Moody: You definitely brought together many races and cultures at your “Easy to Love” listening party in downtown Oakland.
Maxi Priest: You know, that was one of the things that I was really glad about. Oakland is very cosmopolitan, very mixed. They try to make an effort for equality.
Moody: What was it like working with D’wayne Wiggins, in conversation and an unplugged set?
Maxi Priest: He’s a fabulous human being; not that I expected anything different. We got to hang out for the day and he was very cool—very much like the music that Tony! Toni! Tone!, brought to the table. I’ve been a massive admirer of Tony! Toni! Tone!, for many years. They brought something into the music world that will never be forgotten.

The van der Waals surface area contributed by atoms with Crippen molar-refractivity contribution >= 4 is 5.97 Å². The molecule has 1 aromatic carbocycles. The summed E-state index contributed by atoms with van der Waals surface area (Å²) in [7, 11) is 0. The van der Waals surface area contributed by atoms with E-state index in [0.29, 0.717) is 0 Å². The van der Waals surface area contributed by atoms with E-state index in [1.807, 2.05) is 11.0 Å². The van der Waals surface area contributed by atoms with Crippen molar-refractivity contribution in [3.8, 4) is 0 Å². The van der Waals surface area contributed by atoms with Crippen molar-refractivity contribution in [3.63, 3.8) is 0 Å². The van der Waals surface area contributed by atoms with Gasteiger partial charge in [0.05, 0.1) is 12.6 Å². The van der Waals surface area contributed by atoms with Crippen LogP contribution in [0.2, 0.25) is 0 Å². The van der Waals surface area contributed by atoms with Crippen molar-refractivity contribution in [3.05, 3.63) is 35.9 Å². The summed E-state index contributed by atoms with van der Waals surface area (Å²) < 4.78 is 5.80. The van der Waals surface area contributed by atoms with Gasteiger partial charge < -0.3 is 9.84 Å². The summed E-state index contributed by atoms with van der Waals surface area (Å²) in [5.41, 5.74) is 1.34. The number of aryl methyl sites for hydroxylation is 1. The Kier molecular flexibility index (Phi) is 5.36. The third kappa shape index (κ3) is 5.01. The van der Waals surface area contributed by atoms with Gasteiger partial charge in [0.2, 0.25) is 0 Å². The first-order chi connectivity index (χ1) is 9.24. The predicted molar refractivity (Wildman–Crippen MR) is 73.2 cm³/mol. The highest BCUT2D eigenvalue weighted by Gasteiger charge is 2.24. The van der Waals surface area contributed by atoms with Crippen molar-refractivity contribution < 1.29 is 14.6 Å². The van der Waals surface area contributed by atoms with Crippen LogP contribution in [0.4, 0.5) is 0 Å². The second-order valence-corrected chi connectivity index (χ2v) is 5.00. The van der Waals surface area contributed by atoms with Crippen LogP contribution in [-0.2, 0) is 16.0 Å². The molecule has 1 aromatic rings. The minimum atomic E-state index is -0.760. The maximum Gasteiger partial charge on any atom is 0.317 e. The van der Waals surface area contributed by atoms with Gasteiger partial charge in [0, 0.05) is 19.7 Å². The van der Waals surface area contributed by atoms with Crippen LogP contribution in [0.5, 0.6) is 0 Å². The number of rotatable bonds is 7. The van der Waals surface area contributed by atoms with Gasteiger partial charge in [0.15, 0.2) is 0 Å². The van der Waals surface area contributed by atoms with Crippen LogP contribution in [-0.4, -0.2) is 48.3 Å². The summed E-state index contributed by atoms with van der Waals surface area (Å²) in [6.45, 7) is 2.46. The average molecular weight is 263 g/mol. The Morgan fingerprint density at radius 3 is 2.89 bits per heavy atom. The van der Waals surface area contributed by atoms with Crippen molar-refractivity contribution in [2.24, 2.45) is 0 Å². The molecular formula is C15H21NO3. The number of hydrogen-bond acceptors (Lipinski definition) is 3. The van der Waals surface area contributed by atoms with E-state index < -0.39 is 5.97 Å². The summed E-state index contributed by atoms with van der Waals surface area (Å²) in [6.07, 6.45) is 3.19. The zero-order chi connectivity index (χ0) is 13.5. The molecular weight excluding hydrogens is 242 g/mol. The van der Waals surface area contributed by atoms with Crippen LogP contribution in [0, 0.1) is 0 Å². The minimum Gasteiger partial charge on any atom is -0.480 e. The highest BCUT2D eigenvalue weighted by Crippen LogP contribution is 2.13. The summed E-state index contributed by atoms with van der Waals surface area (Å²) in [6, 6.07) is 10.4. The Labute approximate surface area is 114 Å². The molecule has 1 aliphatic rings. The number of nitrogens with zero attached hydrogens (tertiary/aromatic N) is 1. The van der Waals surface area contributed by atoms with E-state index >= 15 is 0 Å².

Maxi Priest: I’ve always been a lover of soul and R&B. I’ve always been a lover of different genres of music, and have tried to show my appreciation through my vocals and the songs that I’ve put out there. My first appearance on “Soul Train” back in the day set the foundation for me to be able to do the Soul Train Cruise. I see myself as an artist, period, but I was probably one of few reggae artists, as they may call me, to appear on “Soul Train.” I’ve appeared on “Soul Train” a few times. From where I come from, to be able to say that I did “Soul Train” means a lot. Some may like to think it’s minor but I think it’s major because Don Cornelius, with that program, moved mountains. He also broke down racial stigmas. When I go home to England I can say that I did “Soul Train.” I’m traveling through the airport and I’ve got a tag on my bag that says “Soul Train”, and people go, ‘Wow! You were on ‘Soul Train?’ That’s what it means to a lot of the world. We sat down and watched so many episodes of “Soul Train” and how it changed, and how it grew. When you look at some of the episodes with Marvin Gaye and Smoky Robinson playing basketball, it’s like wow! “Soul Train” was a pioneer program.